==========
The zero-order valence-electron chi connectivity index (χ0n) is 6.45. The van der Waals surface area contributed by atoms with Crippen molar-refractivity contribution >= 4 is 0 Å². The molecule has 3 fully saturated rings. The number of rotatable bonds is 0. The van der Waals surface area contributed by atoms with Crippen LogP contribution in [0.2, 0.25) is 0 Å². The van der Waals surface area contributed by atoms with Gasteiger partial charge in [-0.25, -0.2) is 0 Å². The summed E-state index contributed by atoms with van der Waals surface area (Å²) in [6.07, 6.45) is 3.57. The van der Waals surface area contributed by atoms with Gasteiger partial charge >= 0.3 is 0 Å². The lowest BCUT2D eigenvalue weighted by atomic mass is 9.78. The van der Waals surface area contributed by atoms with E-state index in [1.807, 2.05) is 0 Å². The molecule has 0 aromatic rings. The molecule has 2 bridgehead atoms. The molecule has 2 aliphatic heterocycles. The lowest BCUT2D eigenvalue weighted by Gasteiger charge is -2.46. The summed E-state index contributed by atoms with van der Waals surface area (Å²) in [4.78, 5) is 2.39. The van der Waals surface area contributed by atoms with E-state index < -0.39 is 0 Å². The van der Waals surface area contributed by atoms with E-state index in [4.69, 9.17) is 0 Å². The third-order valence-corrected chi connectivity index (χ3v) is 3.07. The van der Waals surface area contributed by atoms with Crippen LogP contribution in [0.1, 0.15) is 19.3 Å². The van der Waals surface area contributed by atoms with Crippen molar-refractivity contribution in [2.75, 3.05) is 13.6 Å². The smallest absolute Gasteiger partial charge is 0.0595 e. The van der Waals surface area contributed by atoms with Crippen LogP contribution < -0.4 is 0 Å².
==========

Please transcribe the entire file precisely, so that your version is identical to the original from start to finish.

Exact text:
The zero-order valence-electron chi connectivity index (χ0n) is 6.45. The van der Waals surface area contributed by atoms with Crippen molar-refractivity contribution >= 4 is 0 Å². The molecule has 3 fully saturated rings. The number of rotatable bonds is 0. The van der Waals surface area contributed by atoms with Crippen LogP contribution in [0.2, 0.25) is 0 Å². The van der Waals surface area contributed by atoms with Gasteiger partial charge in [-0.25, -0.2) is 0 Å². The summed E-state index contributed by atoms with van der Waals surface area (Å²) in [6.07, 6.45) is 3.57. The van der Waals surface area contributed by atoms with Gasteiger partial charge >= 0.3 is 0 Å². The lowest BCUT2D eigenvalue weighted by atomic mass is 9.78. The van der Waals surface area contributed by atoms with E-state index in [1.807, 2.05) is 0 Å². The molecule has 0 aromatic rings. The molecule has 2 bridgehead atoms. The molecule has 2 aliphatic heterocycles. The lowest BCUT2D eigenvalue weighted by Gasteiger charge is -2.46. The summed E-state index contributed by atoms with van der Waals surface area (Å²) in [4.78, 5) is 2.39. The van der Waals surface area contributed by atoms with E-state index < -0.39 is 0 Å². The van der Waals surface area contributed by atoms with E-state index in [4.69, 9.17) is 0 Å². The third-order valence-corrected chi connectivity index (χ3v) is 3.07. The van der Waals surface area contributed by atoms with Crippen LogP contribution in [0.1, 0.15) is 19.3 Å². The van der Waals surface area contributed by atoms with Crippen molar-refractivity contribution in [2.75, 3.05) is 13.6 Å². The smallest absolute Gasteiger partial charge is 0.0595 e. The van der Waals surface area contributed by atoms with Crippen LogP contribution < -0.4 is 0 Å².